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Green's GUNNING TO MAKE HIS FINAL STEP UP Derby Derby midfielder brushes aside 'Plastic Paddy' tag as he targets competitive debut in Yerevan

A GAME AT home to Northwich Victoria, in the Vauxhall Conference, in front of 1,400 bemused spectators. Hardly the starting point for a great career as a professional footballer.

But for Derby County player Paul Green, who is almost certain to start for Ireland in midfield against Armenia here in Yerevan tomorrow evening, it was a case of baby steps from that first bout as a professional footballer to his current status as a player in the starting XI for Ireland under Giovanni Trapattoni in a European Championship qualifier.

We are not a Holland or a Germany or an Italy. We don't have 40 top- drawer players to pick from -- that's clear from hard cold stats like the fact that just five players from the current Ireland squad started a game for their clubs in England's top flight last weekend.

We've always had to take players from wherever we could, whether that meant a player discovering at the age of 26 that he had an Irish granny (John Aldridge) or a player deigning to play for Ireland after a lengthy courtship with other nations (too many to mention).

So we don't pick a squad of players who have been pampered and cosseted at the great football academies of the top European clubs. We get lads like Kevin Moran and Paul McGrath, who played League of Ireland football before only getting their international debuts in their mid-20s.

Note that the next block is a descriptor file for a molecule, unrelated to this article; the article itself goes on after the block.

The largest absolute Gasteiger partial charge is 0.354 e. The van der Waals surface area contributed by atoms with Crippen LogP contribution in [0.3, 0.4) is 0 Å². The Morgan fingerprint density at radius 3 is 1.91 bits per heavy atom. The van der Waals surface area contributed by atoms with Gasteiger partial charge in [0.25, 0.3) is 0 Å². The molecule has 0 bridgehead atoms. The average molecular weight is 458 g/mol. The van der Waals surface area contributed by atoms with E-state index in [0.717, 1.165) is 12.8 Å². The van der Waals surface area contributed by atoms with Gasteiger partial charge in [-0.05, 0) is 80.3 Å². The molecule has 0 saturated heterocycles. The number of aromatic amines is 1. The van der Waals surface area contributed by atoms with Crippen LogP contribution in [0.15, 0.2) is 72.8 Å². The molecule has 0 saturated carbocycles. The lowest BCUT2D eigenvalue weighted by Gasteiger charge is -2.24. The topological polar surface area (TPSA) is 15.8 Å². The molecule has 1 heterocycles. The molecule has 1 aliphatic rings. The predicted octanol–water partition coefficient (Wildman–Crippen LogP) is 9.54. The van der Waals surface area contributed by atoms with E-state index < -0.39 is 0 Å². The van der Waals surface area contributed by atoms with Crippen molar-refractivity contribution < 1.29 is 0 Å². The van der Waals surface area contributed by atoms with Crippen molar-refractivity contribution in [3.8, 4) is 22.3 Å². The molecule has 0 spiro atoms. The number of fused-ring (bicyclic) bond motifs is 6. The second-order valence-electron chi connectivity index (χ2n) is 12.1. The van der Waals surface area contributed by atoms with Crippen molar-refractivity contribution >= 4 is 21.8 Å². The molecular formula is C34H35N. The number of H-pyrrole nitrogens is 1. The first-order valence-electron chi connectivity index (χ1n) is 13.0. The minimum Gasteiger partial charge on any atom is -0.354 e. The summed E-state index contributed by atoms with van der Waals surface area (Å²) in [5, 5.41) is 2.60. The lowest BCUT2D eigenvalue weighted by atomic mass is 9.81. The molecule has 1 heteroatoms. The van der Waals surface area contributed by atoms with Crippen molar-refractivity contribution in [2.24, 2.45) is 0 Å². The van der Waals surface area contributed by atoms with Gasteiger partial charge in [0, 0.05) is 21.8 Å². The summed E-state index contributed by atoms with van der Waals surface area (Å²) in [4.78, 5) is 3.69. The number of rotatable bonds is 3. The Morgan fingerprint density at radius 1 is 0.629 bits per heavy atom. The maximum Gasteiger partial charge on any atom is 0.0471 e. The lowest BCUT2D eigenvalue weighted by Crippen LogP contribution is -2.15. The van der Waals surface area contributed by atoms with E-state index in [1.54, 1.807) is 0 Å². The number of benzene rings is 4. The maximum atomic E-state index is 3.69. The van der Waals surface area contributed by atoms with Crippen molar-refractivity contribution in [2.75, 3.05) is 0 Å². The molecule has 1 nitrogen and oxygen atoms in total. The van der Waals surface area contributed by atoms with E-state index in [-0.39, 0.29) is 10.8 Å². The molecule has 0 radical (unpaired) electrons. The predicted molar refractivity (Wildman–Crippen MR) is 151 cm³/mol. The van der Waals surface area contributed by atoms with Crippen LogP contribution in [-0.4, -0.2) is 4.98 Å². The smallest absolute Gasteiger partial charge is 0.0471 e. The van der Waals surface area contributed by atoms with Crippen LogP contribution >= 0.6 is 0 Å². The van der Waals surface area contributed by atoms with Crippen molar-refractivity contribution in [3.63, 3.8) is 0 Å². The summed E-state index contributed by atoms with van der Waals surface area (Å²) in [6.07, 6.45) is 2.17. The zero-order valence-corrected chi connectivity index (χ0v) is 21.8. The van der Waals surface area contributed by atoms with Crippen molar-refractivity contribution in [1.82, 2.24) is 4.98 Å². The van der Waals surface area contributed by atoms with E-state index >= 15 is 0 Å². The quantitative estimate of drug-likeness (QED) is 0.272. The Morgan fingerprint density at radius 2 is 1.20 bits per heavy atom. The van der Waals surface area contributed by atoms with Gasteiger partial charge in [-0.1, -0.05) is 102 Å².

Discovering

Or more common is the lad who scrapped his way up the ladder after early rejection -- like Matt Holland, released by West Ham as a kid but a future Ireland captain. Or Liam Lawrence, starting out in life as a footballer among the hard chaws and hard cases around Mansfield Town.

Or even future Champions League winner Steve Finnan, also rejected early on by a league club (Crystal Palace), who found his way into the non-league scene with Welling United.

So Paul Green is the latest addition to that cannon, the list of players who are now at the top of the ladder -- the European Championship qualifiers -- having begun at the lowest rung. And he says that his experience in life as well as football has made him more hungry and more determined to make every moment last, Green beginning his career as a pro with non-league side Doncaster Rovers in 2002.

"I learned my trade and it was a great experience working your way up. You have to graft for everything you have and I think it makes you appreciate it a bit more. I started off in the Conference, went up to League Two then League One then the Championship, then international football," says Green.

"It's a great achievement to get there but now that I have had a little bit of success, I am determined to work hard to stay where I am. If the chance to play in the Premier League comes along of course I'd love to take it.

"I don't think that someone like me can get too big for their boots. At least I hope not. You play in some hard places in the Conference - Stalybridge, Morecambe, Chester, Dagenham, Nuneaton - a long way away from the World Cup and European Championships.

"So I treasure every cap I get and every bit of success. It would be a fantastic achievement for me to start in Armenia tomorrow. Just being around the set-up is great experience, but to get a chance to start would be amazing," added Green, aware that an injury to Keith Andrews has given him an opportunity to start.

"There is a chance for me to start now and if it comes I will take it with both hands, but I'm not taking that for granted as Darron Gibson and Keith Fahey can play in there too.



Achievement